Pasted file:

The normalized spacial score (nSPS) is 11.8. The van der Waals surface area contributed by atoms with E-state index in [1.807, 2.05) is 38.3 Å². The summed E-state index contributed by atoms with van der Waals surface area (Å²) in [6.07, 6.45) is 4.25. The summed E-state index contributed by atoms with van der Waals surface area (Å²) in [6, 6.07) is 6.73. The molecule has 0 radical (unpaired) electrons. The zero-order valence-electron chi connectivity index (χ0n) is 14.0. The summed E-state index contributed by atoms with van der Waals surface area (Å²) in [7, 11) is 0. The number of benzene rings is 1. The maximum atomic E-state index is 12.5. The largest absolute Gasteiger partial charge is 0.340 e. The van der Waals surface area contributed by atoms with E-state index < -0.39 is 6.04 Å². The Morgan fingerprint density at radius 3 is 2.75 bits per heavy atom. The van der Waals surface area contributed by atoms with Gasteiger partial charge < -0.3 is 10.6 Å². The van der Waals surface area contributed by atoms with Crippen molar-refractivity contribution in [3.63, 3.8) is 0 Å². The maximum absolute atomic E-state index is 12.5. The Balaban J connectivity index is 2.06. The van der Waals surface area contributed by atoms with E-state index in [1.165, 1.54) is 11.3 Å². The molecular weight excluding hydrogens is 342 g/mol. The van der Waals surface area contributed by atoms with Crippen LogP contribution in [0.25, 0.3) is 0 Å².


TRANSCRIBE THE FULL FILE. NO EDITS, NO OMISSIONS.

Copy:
The normalized spacial score (nSPS) is 11.8. The van der Waals surface area contributed by atoms with E-state index in [1.807, 2.05) is 38.3 Å². The summed E-state index contributed by atoms with van der Waals surface area (Å²) in [6.07, 6.45) is 4.25. The summed E-state index contributed by atoms with van der Waals surface area (Å²) in [6, 6.07) is 6.73. The molecule has 0 radical (unpaired) electrons. The zero-order valence-electron chi connectivity index (χ0n) is 14.0. The summed E-state index contributed by atoms with van der Waals surface area (Å²) in [7, 11) is 0. The number of benzene rings is 1. The maximum atomic E-state index is 12.5. The largest absolute Gasteiger partial charge is 0.340 e. The van der Waals surface area contributed by atoms with E-state index < -0.39 is 6.04 Å². The Morgan fingerprint density at radius 3 is 2.75 bits per heavy atom. The van der Waals surface area contributed by atoms with Gasteiger partial charge < -0.3 is 10.6 Å². The van der Waals surface area contributed by atoms with Crippen molar-refractivity contribution in [3.63, 3.8) is 0 Å². The maximum absolute atomic E-state index is 12.5. The Balaban J connectivity index is 2.06. The van der Waals surface area contributed by atoms with E-state index in [1.165, 1.54) is 11.3 Å². The molecular weight excluding hydrogens is 342 g/mol. The van der Waals surface area contributed by atoms with Crippen LogP contribution in [0.25, 0.3) is 0 Å².